Prior to the advent of IGRA tests, it was not possible to evaluate the impact of a previous BCG vaccination on the TST response in TB contacts as it was not possible to determine whether a TST response was due to the prior BCG vaccination rather than TB infection. However, by evaluating TST responses in child contacts of TB cases shown to be IGRA-negative, the contribution of BCG can now be more precisely documented. While fully acknowledging that no gold standard for TB infection exists, we felt that a negative IGRA test result would act as a proxy measure for lack of sensitisation to M. tuberculosis. We therefore set out to answer two questions. First, to determine the influence of prior BCG vaccination on TST responses in IGRA-negative children living in the UK who were being screened because of household exposure to an infectious TB case. Second, to evaluate the sensitivity, specificity, positive predictive value (PPV) and negative predictive value (NPV) of different TST cut-offs to predict IGRA positivity in BCG vaccinated and unvaccinated children of different ages.


Study setting

This investigation was carried out within a larger study, the NIHR-funded IGRA Kids Study (NIKS), which sought to evaluate the NPV of IGRA to predict incident TB disease in children exposed to TB in the UK. Sites included five paediatric TB clinics in London, together with paediatric TB clinics in Southampton, Bristol, Birmingham, Manchester, Glasgow and Newcastle. All children (<15 years) presenting to one of the 11 participating centres between 1 January 2011 and 31 December 2014 were eligible for recruitment if they had a history of household exposure to a source case with pulmonary sputum smear or culture positive TB.

Study procedures and definitions

Following the diagnosis of a source case of infectious pulmonary TB, household contacts were identified and screened. Screening aimed to identify contacts already unwell with TB disease and asymptomatic individuals eligible for treatment of TB infection. Families were invited to participate in the study and written informed consent was obtained. Screening for TB disease in children included history, examination, chest radiography, TST and IGRA tests, and microbiology if indicated. The evaluation of contacts to decide on the provision of treatment for TB infection was based on NICE guidelines, in conjunction with clinical context. Children with TB infection were treated with isoniazid and rifampicin daily for 3 months.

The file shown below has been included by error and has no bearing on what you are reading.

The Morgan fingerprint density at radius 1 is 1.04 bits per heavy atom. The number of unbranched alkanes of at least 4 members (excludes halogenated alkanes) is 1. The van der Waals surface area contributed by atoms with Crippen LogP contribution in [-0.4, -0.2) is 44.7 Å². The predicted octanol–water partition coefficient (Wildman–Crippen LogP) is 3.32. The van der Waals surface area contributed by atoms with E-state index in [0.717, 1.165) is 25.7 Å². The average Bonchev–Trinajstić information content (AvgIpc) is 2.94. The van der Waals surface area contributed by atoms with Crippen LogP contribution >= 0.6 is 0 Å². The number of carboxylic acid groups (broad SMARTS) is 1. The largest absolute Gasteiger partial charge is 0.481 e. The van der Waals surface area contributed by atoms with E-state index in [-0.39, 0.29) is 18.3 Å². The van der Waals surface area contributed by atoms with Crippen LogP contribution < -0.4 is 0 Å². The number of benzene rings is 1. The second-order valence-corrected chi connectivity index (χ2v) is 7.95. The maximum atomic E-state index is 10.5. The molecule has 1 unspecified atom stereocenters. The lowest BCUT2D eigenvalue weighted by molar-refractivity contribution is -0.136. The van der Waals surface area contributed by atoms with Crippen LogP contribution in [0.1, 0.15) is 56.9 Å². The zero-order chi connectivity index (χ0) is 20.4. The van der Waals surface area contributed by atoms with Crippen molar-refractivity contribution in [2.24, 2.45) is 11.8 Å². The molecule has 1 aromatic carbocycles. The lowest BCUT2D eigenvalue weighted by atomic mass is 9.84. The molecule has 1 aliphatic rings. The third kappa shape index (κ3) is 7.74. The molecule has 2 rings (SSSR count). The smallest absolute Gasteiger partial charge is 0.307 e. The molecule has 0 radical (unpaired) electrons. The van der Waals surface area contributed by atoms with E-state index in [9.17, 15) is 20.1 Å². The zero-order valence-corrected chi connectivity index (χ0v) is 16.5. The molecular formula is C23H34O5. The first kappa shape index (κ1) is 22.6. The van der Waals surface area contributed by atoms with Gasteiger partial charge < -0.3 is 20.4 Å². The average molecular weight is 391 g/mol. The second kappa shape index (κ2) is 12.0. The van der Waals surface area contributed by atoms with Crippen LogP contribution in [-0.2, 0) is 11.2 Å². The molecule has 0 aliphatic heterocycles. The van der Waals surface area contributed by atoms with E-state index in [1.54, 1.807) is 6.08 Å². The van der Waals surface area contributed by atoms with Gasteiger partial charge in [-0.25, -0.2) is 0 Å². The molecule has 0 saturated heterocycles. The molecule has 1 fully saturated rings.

TST and IGRA were evaluated at baseline. TST was placed by experienced members of the local TB nursing teams, by injecting two tuberculin units intradermally (purified protein derivative RT23, Statens Serum Institute) with results read at 48–72 h. IGRA tests (either QuantiFERON-TB Gold In-Tube (Cellestis Ltd) or T-SPOT.TB (Oxford Immunotec Ltd) depending on the practice of the recruiting clinic) were carried out by the clinically available laboratory services, following the manufacturer's specifications. The IGRA test was repeated in all children after 2 months. If the TST was negative at baseline, it was also repeated after 2 months. TST was defined as being positive if the transverse diameter of the induration was ≥6 mm in BCG-unvaccinated children and ≥15 mm in vaccinated children, in line with the 2006 NICE recommendations. The largest TST measurement was used for analysis. The child was classified as IGRA positive (and hence assumed to be TB infected for the purposes of this analysis) if either the baseline or the 2-month IGRA was positive. Repeatedly indeterminate results were considered negative. Children were examined for the presence of a BCG scar; if present, children were classified as BCG vaccinated. If no scar was seen, but there was clear documentation in paper or electronic records, or if the parents gave a clear history of vaccination, the child was classified as BCG vaccinated. Otherwise the child was classified as BCG unvaccinated.

Statistical analysis

Data were entered into a tailor-made online database in real time and later checked centrally for entry errors. Data were analysed using STATA software (V.11; Stata Corp, College Station, Texas, USA). For analysis, children were divided into four age groups: <2 years, 2 to <5 years, 5 to <10 years and 10 to <15 years. The Mann–Whitney test was used to assess differences between TST measurements in BCG vaccinated and unvaccinated children due to the non-normal distribution of the data. ORs and 95% CIs were calculated to determine the impact of BCG vaccination on TST positivity, in IGRA-negative children, using three TST cut-offs (5, 10 and 15 mm). Sensitivity, specificity, PPV, NPV, together with receiver operator characteristic (ROC) curves and their respective area under the curves were determined for different TST cut-offs to predict IGRA positivity. 95% CIs were determined for each of the above.